I received this email from a colleague:
In the mix of conferences…
We completely reimagined what that looked like??? How would we make that change?
It made me think about IDEO’s blog vignettes called “Thoughtless Acts.”
Human-centered design requires us to observe human behavior with beginner’s eyes, so that we can spot the innate ways people interact with the world around them. We call these intuitive and unconscious reactions Thoughtless Acts. – IDEO
A recent Thoughtless Act called “Going with Gravity” described an old woman leaning over her small wall to pick an herb because it was easier on her body than bending down, and then having to get back up. The woman, explaining her new moves to her grandson, shared that, “At my age, you have to find ways around things.”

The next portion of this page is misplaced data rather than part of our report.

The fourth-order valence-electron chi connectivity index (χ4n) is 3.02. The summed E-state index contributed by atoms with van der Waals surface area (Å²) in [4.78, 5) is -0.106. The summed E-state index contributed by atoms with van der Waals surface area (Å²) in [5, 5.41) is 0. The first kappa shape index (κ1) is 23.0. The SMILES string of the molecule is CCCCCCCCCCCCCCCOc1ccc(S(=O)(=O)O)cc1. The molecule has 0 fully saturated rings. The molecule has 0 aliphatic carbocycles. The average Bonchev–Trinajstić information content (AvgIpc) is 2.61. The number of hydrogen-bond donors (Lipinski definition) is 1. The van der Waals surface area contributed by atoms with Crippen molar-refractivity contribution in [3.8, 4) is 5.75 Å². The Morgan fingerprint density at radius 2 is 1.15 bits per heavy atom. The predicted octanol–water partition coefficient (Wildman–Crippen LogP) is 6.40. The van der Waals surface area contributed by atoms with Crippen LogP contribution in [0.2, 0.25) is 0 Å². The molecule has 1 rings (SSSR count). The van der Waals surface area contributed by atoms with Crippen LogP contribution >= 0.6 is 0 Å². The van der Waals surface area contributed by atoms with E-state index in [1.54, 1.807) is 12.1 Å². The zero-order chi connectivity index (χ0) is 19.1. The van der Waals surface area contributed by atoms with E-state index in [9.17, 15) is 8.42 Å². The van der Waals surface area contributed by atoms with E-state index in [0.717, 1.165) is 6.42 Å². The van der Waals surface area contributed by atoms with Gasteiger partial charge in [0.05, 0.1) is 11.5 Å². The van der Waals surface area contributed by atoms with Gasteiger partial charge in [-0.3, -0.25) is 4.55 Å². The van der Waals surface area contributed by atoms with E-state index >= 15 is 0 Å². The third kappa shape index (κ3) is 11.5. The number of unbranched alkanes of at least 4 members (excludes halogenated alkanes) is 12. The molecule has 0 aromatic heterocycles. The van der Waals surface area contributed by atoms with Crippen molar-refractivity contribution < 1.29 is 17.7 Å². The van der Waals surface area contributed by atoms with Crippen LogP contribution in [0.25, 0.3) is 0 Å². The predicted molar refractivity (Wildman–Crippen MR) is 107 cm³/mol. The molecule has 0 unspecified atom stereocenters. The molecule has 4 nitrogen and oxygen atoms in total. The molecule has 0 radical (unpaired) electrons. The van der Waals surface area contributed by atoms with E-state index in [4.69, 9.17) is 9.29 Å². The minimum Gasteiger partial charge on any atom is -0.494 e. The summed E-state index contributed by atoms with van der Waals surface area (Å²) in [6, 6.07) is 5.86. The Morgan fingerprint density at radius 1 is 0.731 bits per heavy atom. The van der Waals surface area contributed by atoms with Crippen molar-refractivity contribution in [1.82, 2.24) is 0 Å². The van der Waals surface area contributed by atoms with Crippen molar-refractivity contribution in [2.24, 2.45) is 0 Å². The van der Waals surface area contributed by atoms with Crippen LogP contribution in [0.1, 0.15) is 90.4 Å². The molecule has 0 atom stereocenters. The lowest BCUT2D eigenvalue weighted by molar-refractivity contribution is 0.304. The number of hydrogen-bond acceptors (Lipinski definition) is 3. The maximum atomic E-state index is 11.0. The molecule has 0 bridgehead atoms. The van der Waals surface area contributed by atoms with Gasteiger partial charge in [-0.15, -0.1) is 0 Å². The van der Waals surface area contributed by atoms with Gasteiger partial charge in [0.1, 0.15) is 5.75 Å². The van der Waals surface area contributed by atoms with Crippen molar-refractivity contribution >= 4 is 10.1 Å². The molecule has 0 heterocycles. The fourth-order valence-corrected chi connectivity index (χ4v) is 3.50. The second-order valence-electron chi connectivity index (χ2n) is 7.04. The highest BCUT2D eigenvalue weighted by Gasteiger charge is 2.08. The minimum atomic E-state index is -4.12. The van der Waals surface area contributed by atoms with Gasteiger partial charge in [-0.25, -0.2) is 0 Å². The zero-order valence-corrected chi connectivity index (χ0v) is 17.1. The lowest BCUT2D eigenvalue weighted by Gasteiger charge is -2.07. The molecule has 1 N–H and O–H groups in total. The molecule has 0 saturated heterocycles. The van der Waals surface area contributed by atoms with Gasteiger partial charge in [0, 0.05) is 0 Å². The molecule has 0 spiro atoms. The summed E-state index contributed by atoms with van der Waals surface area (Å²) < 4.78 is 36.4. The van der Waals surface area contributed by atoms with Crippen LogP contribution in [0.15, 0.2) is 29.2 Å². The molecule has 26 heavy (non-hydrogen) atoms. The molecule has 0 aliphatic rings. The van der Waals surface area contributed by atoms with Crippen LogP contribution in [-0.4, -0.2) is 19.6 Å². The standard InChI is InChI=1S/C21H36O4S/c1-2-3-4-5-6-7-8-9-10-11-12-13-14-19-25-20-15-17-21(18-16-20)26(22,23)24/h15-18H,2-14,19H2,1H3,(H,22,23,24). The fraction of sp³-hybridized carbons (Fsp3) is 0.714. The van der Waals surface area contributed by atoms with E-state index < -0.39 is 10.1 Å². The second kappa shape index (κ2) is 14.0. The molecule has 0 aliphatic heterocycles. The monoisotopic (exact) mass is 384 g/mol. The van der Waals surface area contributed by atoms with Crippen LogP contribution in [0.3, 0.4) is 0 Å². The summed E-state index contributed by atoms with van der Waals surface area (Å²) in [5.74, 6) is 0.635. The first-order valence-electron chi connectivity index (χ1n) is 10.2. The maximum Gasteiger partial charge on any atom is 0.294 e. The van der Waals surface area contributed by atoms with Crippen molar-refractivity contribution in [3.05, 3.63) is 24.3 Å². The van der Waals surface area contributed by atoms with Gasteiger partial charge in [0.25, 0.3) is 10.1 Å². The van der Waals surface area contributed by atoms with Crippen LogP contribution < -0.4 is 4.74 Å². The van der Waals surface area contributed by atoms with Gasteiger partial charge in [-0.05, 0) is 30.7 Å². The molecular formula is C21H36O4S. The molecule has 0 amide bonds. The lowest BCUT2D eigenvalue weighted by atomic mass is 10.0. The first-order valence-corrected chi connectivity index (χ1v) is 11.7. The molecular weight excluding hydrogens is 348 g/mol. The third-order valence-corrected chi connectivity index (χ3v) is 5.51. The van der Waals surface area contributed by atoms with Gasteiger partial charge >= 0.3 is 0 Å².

You have to find ways around things.
I would venture to guess that our teachers and students are always finding ways around things. They find ways around internet content filters. They find ways around limited supplies. They find ways around dress codes, outdated textbooks, and high-stakes testing. So many items that could be added to this list!
Why do so many of the systems, structures, and beliefs of schooling require the users to find ways around them?
Jose Vilson asks, “Why do we hold so tightly to the rigid ideas of what teaching used to look like and work with the generation of students we currently do, with different, valid values and diverse understandings of the way the world works?”
If we aren’t constantly tackling educational systems, structures, and beliefs, then the changes schools make will continue to be Thoughtless Acts of working around the system, instead of working on the system.